Created by lava and pyroclastic flows from ancient erupting volcanoes, Trout Peak stands as the jewel of the North Absarokas, the highest peak in the range. Yet the mountain isn't even visible from downtown Cody, and there are no massive crowds scrambling its slopes trying to earn bragging rights. Perhaps that's because it's located in the heart of grizzly habitat and takes quite the effort to get there, with killer long approaches.
Trout Peak is massive, covering 16 square miles. The north and southern flanks are long, grassy slopes but the east and west sides are sheer walls of eroding and brittle rock.
Bagging this summit isn’t a walk in the park, but people have been climbing Trout Peak for centuries. The mountain lies in the center of several ancient Indian routes, including the Bannock Trail from Idaho east to the bison hunting grounds on the plains and the Meeteetse Trail from central Wyoming up to civilization in Montana. Tribes including the Blackfeet, Crow, Bannock, Shoshone, and Arapahoe all knew the area and undoubtedly ascended many of the peaks. These early travelers left behind artifacts like obsidian points, wikiups (temporary shelters made of branches), tipi rings, and rutted trails gouged by countless horse hooves, some of which are still visible today.
On the heels of the Indians came the first European Americans, including explorer John Colter, who, after leaving the Lewis and Clark expedition, traveled through the Cody area in 1808. Jedidiah Smith, William Sublette, and Osborne Russell braved the heart of the Absarokas searching for beaver. After the decimation of the beaver population, prospectors came looking for another type of wealth: Gold was discovered in Cooke City, Montana in 1870 and scores of men fled the played out Montana gold fields for new finds in the Absaroka Range. But the finds were never made and the region remained wild.
An odd group of peak baggers came next. Determined geologists seeking to understand the complexities of the Yellowstone region hiked every watershed and climbed nearly every peak within a 100-mile radius of the park. Geologists Arnold Hague and Thomas Jagger summited Trout Peak on August 24, 1893. Some theories suggest that the pair might have christened the mountain after subsisting on nothing but trout for six weeks before their climb. Three years later, Frank Tweedy reached the top and placed Trout Peak on his topographic map of 1896.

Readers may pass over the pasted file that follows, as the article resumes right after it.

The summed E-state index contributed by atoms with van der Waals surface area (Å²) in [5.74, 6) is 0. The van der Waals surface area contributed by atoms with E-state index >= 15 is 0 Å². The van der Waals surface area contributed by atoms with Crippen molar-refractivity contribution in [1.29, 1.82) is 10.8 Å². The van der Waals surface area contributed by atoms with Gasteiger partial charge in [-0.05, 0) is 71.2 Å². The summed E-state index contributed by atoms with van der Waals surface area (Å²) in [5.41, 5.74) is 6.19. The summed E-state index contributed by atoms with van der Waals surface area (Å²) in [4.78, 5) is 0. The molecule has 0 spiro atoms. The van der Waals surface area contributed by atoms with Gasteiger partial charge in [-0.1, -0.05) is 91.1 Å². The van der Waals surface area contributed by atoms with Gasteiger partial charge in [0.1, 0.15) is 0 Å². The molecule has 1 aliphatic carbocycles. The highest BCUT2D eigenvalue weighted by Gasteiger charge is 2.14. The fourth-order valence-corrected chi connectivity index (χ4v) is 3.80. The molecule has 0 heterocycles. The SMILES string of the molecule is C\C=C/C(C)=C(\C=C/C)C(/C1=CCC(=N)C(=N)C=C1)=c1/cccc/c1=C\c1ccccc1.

Today there are three routes to the top of Trout Peak, and all involve lengthy approaches. From the south, off the North Fork Highway 18 miles west of Cody, the Jim Creek route travels 12 miles one way with 6,300 feet of elevation. If you don’t have a 4WD vehicle, you’ll add an extra mile or so to the hike.
The Spout Springs trail from the northeast is also 12 miles but only has a 4,000-foot gain. Take Highway 120 north eight miles to the Monument Hill Road (County Road 7UH). The trailhead is 18 miles farther on dirt road. The higher you go, the worse the road gets.
Keep in mind that Monument Hill Road closes from the end of December until sometime in the late spring. When it’s open, a high-clearance vehicle comes in handy, and depending on the road condition, you might want a 4WD. The third access is from the Dead Indian Campground off the Chief Joseph Highway. Travel north for 17 miles on Highway 120 then turn left on the Chief Joseph. The campground is on the far side of the pass at the bottom of the switchbacks. This is the most difficult route, with an approach of 21 miles and a gain of 6,200 feet.
There aren’t many adventurers who can claim summiting Trout Peak. Unless you’re willing to hike 25 miles in a day, the climb requires an overnight with a good possibility of some nosy bruins dropping by. But if you have the skills and knowledge, it’s well worth the effort, and the notch on your hiking poles.